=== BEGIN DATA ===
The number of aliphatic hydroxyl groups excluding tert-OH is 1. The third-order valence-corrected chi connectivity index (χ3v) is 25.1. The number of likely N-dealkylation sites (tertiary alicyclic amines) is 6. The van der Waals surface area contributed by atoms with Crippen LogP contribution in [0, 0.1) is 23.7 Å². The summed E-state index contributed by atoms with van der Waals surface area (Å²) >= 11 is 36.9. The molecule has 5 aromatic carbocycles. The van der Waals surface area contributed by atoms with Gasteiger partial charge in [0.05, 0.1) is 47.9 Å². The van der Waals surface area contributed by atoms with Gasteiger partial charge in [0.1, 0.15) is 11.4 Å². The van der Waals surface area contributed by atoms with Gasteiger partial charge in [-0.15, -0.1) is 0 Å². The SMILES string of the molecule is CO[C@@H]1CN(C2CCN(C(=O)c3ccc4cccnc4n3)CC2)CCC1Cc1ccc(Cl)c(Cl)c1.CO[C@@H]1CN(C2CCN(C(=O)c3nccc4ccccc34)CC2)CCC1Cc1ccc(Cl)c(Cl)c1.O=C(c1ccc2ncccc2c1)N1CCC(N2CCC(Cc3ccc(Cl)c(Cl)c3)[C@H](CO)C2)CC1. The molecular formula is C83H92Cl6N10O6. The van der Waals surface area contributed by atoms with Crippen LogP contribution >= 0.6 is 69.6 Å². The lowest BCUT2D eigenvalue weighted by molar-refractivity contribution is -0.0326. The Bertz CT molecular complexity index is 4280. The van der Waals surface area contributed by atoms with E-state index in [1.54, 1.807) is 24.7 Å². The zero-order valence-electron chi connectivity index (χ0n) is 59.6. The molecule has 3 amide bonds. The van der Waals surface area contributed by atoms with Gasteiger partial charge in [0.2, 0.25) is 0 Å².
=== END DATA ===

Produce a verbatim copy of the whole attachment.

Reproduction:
The number of aliphatic hydroxyl groups excluding tert-OH is 1. The third-order valence-corrected chi connectivity index (χ3v) is 25.1. The number of likely N-dealkylation sites (tertiary alicyclic amines) is 6. The van der Waals surface area contributed by atoms with Crippen LogP contribution in [0, 0.1) is 23.7 Å². The summed E-state index contributed by atoms with van der Waals surface area (Å²) >= 11 is 36.9. The molecule has 5 aromatic carbocycles. The van der Waals surface area contributed by atoms with Gasteiger partial charge in [0.05, 0.1) is 47.9 Å². The van der Waals surface area contributed by atoms with Gasteiger partial charge in [0.1, 0.15) is 11.4 Å². The van der Waals surface area contributed by atoms with Gasteiger partial charge in [-0.15, -0.1) is 0 Å². The SMILES string of the molecule is CO[C@@H]1CN(C2CCN(C(=O)c3ccc4cccnc4n3)CC2)CCC1Cc1ccc(Cl)c(Cl)c1.CO[C@@H]1CN(C2CCN(C(=O)c3nccc4ccccc34)CC2)CCC1Cc1ccc(Cl)c(Cl)c1.O=C(c1ccc2ncccc2c1)N1CCC(N2CCC(Cc3ccc(Cl)c(Cl)c3)[C@H](CO)C2)CC1. The molecular formula is C83H92Cl6N10O6. The van der Waals surface area contributed by atoms with Crippen LogP contribution >= 0.6 is 69.6 Å². The lowest BCUT2D eigenvalue weighted by molar-refractivity contribution is -0.0326. The Bertz CT molecular complexity index is 4280. The van der Waals surface area contributed by atoms with E-state index in [1.54, 1.807) is 24.7 Å². The zero-order valence-electron chi connectivity index (χ0n) is 59.6. The molecule has 3 amide bonds. The van der Waals surface area contributed by atoms with Gasteiger partial charge in [0.2, 0.25) is 0 Å².